In April 2009, Jolly traveled to Northwestern University to attend the “Criminalization of Corporate Conduct” seminar sponsored by the American Petroleum Institute, the U.S. Chamber of Commerce and 13 other funders.
Last August, Jolly wrote the majority 2-1 opinion declaring that the Environmental Protection Agency broke the law when it rejected a Texas emissions cap generally supported by the fossil fuels industry.
Jolly, who did not respond to requests for comment, sided with two of the petitioners in the suit — the American Petroleum Institute and the U.S. Chamber.
George Mason University’s Law & Economics Center hosted 45 seminars while Northwestern University’s Judicial Education Program hosted 29. The remaining top five conference hosts, including The Sedona Conference and the Foundation for Research on Economics and the Environment (FREE), collectively organized 28 conferences.
Billionaire brothers Charles and David Koch, major supporters of conservative causes, and their foundations have given millions to George Mason University. As the Center recently reported, the George Mason University Foundation received $4.4 million in 2011 from the Charles G. Koch Foundation, making up 15 percent of its revenue that year.
Officials from the Charles G. Koch Charitable Foundation did not return phone calls seeking comment for this report.
The Searle Freedom Trust, a foundation advocating “economic liberty” which regularly donates to conservative groups like the Cato Institute and the American Enterprise Institute, contributed a combined $400,000 to George Mason’s judicial education programs in 2010 and 2011.
Seminars at Northwestern are hosted by the school’s Searle Center on Law, Regulation, and Economic Growth. The think tank, according to its website, was founded in 2006 thanks to a “generous grant” from Daniel C. Searle, the late pharmaceutical industry executive.
In 2009, the Searle foundation gave $200,000 to Northwestern’s Searle Center for its judicial education program.
Records show corporate sponsorship at Northwestern was highest from 2008 through 2010, when a man named Henry Butler — now in charge of George Mason University’s Law & Economics Center — ran the Searle Center.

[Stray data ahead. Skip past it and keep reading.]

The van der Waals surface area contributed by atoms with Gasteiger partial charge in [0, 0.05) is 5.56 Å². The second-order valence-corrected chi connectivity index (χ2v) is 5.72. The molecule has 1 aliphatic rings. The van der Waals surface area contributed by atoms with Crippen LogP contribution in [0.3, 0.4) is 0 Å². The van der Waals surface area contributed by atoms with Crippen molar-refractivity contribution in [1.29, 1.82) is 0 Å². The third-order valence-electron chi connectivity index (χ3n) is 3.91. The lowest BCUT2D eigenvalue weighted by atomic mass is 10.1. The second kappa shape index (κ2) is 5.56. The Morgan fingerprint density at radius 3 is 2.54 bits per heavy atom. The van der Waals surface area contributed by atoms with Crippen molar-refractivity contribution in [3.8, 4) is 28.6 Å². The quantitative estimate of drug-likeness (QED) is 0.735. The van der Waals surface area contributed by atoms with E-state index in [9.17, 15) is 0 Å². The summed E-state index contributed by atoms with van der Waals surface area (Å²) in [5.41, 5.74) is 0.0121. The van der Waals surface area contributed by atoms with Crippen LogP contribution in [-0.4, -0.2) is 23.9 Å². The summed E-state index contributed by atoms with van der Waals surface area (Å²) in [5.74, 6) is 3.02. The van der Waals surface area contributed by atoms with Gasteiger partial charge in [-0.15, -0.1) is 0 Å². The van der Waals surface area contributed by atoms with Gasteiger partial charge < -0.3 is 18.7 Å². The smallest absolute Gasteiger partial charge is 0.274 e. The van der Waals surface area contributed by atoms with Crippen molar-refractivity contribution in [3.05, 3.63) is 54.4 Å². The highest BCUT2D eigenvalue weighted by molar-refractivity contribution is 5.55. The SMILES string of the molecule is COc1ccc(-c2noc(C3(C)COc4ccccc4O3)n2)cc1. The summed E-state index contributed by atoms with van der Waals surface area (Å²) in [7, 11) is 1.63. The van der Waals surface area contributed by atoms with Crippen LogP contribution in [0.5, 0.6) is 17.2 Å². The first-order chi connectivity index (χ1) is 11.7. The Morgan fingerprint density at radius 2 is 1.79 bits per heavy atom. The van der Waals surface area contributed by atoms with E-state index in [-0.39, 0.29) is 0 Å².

Daniel Rodriguez, dean of Northwestern University’s School of Law, says corporate sponsorships at the school “ended the moment Butler left." Rodriguez says the school recently decided to terminate the programs. The dean says he's against corporate sponsorship of judicial seminars.
“These programs should be free from any real or perceived conflict of interest,” he says.
While at Northwestern, Butler, a prominent conservative, spoke at more judicial conferences than any other instructor, records show.
He has taught judicial seminar courses with titles like “Economic Thinking” and “Economics of Insurance.” A former Republican candidate for Congress — he lost a 1992 bid — Butler was a “Koch Distinguished Professor of Law and Economics” at the University of Kansas.
Butler declined to be interviewed for this story. Daniel Polsby, dean of the George Mason University School of Law, also declined to answer questions, but did say: “We're very proud of the activities and programs of the Law & Economics Center” via email.
One frequent attendee of George Mason’s judicial seminars, Judge Bennett of Alabama bankruptcy court, told the Center “I’m not going to be snowed by anybody’s presentation.” He said he finds the seminars “infinitely invaluable.”
“You can accumulate information much more quickly than if you sit in your office and read stuff,” he says.
John Dunbar contributed to this report.
The Center for Public Integrity is a non-profit, independent investigative news outlet. To read more on this issue, please visit publicintegrity.org.